The Turkish president on Monday said he believed the reversion of Hagia Sophia from museum to mosque pleased believers of any religion.
Recep Tayyip Erdogan’s remarks came after a press conference which was conducted following a Cabinet meeting at the capital Ankara and continued for over 2.5 hours.
Referring to criticism directed by certain foreign powers against Turkey following the reversion of the Hagia Sophia Grand Mosque, Erdogan vowed that the Turkish government would not let anyone interfere with the country's internal affairs and values.
The Turkish leader underlined that a total of 500 guards would permanently protect the architectural gem.
Friday’s historic prayers in Hagia Sophia Grand Mosque marked the first acts of worship there in 86 years.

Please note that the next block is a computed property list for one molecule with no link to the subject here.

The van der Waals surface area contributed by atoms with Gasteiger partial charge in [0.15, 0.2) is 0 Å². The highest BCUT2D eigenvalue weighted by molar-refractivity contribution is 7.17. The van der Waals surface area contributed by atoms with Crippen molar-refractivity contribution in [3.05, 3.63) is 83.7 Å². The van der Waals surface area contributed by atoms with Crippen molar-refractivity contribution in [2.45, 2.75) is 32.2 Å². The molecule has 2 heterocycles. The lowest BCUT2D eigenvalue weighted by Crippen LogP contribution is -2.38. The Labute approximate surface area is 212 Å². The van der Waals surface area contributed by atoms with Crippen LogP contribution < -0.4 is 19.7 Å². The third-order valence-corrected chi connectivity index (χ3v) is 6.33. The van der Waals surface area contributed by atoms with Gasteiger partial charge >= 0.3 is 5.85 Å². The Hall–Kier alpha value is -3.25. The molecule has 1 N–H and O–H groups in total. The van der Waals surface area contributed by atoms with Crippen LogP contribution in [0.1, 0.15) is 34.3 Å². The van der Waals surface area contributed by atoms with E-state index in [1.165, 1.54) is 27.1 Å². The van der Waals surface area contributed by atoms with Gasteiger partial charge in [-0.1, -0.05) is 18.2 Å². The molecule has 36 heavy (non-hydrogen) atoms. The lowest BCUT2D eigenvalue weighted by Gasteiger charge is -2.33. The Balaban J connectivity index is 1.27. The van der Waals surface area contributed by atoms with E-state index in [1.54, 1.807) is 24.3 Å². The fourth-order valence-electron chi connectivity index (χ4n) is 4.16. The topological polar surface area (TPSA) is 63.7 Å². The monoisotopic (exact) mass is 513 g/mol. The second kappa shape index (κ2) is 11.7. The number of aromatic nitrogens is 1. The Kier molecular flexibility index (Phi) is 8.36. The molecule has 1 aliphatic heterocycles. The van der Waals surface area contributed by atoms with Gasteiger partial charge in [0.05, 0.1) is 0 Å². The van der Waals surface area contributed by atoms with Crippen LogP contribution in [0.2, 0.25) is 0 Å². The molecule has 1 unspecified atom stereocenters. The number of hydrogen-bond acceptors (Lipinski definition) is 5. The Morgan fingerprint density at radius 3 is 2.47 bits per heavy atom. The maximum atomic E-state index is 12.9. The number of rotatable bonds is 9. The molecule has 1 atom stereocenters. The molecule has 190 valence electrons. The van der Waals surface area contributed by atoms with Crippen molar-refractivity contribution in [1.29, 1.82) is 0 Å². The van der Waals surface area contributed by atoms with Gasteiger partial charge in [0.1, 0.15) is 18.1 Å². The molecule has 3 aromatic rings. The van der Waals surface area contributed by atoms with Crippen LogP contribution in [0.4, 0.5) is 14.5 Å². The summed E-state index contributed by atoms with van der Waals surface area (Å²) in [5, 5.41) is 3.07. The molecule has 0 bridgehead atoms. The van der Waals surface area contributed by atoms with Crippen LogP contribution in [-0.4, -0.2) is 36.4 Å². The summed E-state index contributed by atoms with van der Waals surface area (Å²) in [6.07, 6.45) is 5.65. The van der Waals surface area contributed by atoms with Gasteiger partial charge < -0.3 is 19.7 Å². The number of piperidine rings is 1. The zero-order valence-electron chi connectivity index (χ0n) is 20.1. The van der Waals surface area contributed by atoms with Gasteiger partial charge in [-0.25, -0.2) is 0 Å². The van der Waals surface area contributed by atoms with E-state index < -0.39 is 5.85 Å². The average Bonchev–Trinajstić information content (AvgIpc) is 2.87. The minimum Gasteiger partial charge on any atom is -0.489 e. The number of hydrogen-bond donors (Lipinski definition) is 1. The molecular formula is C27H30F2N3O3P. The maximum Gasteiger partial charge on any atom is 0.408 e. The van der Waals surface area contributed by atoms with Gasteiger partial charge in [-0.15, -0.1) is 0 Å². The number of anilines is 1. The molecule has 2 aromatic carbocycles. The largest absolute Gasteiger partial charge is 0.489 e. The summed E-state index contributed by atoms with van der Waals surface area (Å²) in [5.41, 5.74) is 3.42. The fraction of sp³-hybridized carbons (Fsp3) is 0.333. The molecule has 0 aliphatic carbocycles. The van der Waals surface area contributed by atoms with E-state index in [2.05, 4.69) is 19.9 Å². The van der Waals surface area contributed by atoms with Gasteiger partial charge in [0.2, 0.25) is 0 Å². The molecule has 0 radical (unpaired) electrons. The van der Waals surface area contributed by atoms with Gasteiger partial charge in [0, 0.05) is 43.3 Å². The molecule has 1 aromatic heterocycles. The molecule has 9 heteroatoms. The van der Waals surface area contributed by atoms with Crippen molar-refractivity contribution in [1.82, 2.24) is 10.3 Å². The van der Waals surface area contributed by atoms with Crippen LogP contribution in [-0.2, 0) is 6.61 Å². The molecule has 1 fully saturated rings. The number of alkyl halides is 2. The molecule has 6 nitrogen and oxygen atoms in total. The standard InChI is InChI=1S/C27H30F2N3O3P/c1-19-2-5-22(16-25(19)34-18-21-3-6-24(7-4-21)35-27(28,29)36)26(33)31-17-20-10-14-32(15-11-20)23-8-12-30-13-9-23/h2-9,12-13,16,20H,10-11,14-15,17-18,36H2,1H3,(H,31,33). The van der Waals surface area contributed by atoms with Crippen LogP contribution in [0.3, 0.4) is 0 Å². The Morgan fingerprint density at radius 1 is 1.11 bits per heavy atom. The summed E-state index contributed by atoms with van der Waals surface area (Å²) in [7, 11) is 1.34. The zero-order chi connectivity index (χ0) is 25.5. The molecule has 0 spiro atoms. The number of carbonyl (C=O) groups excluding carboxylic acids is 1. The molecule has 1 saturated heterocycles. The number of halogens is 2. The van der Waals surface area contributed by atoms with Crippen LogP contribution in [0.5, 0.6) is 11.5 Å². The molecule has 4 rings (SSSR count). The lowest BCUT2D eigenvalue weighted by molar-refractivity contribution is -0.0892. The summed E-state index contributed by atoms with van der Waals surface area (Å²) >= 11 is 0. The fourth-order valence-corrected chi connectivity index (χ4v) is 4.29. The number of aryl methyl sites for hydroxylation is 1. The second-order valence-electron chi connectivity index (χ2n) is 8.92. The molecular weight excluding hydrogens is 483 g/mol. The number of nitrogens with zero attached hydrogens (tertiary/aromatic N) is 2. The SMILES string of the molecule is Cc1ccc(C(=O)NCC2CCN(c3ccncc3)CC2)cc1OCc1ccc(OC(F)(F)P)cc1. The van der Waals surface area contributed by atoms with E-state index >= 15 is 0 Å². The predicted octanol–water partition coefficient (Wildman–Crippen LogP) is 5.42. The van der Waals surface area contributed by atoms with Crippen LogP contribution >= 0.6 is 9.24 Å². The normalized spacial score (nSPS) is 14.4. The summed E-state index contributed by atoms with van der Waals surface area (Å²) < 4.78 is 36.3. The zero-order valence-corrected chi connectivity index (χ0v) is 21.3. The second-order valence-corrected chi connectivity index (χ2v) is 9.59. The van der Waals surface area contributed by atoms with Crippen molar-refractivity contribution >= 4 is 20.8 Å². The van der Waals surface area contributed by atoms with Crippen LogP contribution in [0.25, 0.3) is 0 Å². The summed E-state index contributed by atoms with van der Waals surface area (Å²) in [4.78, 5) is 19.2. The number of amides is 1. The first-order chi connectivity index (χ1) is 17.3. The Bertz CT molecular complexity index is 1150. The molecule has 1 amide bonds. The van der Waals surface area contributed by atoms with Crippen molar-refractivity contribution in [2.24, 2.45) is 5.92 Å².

Some 350,000 Muslims took part in Friday prayers both inside and outside the historic mosque in Istanbul, Turkey’s largest metropolis.
On July 10, a Turkish court annulled a 1934 Cabinet decree that turned Hagia Sophia into a museum, paving the way for its use as a mosque.
Hagia Sophia served as a church for 916 years until the conquest of Istanbul, and a mosque from 1453 to 1934 -- nearly 500 years -- and most recently as a museum for 86 years.
In 1985, during its time as a museum, Hagia Sophia was added to the UNESCO World Heritage List.
Besides being a mosque, Hagia Sophia is also among Turkey’s top tourism destinations and will remain open for domestic and foreign visitors.